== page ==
Paul is referring to the literal coming Kingdom of God, not the spiritual kingdom that had been growing since Pentecost. This glory we are to receive he will later describe in 1 Corinthians 15. It is not a feature of the Olivet discourse but is described by Jesus elsewhere in Matthew.

3:13.   … so that He may establish your hearts blameless in holiness before our God and Father at the coming of our Lord Jesus with all His saints.

The word ‘saint’ here is misleading. It literally means ‘holy ones’, which can be translated as ‘saints’, but here it is referring to holy angels. Paul is referring to Jesus’ Olivet Discourse, where Jesus talks plainly about the role of the Angels in the Harvest at the end of the age. This is the same event which is usually called ‘the Rapture’  by many Christians. I would prefer the more Biblical term: ‘the Harvest’.  There is no place in the Bible that supports the belief that Believers from Heaven accompany Jesus at His Return. Some might make the argument that this is referring to the 144,000 in Revelation. That would be a highly selective group, certainly not ‘all the saints’.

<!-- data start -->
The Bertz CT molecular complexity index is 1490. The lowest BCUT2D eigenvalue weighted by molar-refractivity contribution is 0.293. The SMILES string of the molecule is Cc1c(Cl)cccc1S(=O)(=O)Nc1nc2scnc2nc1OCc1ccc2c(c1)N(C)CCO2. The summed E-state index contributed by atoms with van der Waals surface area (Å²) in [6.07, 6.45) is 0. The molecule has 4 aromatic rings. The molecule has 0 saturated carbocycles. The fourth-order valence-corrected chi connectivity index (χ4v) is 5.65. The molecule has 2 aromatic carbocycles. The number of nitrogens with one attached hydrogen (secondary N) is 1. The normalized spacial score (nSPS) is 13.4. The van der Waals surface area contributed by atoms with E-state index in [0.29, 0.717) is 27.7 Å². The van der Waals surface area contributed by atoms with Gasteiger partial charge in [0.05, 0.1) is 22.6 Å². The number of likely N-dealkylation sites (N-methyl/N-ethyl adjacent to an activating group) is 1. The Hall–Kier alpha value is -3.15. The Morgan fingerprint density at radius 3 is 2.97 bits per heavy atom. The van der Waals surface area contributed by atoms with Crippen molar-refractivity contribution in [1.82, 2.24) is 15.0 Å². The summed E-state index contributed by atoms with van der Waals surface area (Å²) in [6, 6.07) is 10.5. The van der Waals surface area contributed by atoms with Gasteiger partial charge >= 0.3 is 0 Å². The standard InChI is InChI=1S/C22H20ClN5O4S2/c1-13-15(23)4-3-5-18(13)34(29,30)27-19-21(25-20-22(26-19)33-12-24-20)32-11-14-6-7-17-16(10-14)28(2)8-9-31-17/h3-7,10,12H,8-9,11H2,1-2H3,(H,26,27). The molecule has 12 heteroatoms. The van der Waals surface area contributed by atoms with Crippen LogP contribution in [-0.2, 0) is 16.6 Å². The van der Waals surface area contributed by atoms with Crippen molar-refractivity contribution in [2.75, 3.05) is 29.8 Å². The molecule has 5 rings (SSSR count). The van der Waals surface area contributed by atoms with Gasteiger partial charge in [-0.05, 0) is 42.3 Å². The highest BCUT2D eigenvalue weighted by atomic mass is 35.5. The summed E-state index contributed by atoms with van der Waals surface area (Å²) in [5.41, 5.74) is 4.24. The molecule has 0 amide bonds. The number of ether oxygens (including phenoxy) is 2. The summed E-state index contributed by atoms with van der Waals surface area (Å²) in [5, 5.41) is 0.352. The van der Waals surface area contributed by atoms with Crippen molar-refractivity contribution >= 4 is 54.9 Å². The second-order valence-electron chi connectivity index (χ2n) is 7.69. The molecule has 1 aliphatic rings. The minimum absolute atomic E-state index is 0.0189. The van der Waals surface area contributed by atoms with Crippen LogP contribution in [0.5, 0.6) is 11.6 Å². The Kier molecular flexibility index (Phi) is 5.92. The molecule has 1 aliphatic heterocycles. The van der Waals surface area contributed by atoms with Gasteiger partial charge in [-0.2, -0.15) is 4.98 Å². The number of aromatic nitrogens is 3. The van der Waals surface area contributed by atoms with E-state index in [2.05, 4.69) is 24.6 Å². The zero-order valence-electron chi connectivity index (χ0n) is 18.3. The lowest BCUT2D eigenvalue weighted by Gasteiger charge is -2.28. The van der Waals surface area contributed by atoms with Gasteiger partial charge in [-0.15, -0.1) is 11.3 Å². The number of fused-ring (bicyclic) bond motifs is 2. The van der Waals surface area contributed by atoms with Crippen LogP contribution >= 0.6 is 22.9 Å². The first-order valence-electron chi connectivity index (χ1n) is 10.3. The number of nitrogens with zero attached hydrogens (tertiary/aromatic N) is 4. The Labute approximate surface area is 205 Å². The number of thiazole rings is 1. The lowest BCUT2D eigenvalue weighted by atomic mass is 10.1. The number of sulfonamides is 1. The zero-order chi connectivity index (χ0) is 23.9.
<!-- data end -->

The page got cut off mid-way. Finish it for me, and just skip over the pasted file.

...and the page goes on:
5:23      Now may the God of peace Himself sanctify you entirely; and may your spirit and soul and body be kept complete, without blame at the coming of our Lord Jesus Christ. 

Many Christians enthusiastically anticipate the Rapture. Some out of love for Jesus, some out of the fear of dying, and others hoping for relief from a variety of things, ill health, financial hardship, failures in relationships, even loneliness after the loss of family or friends.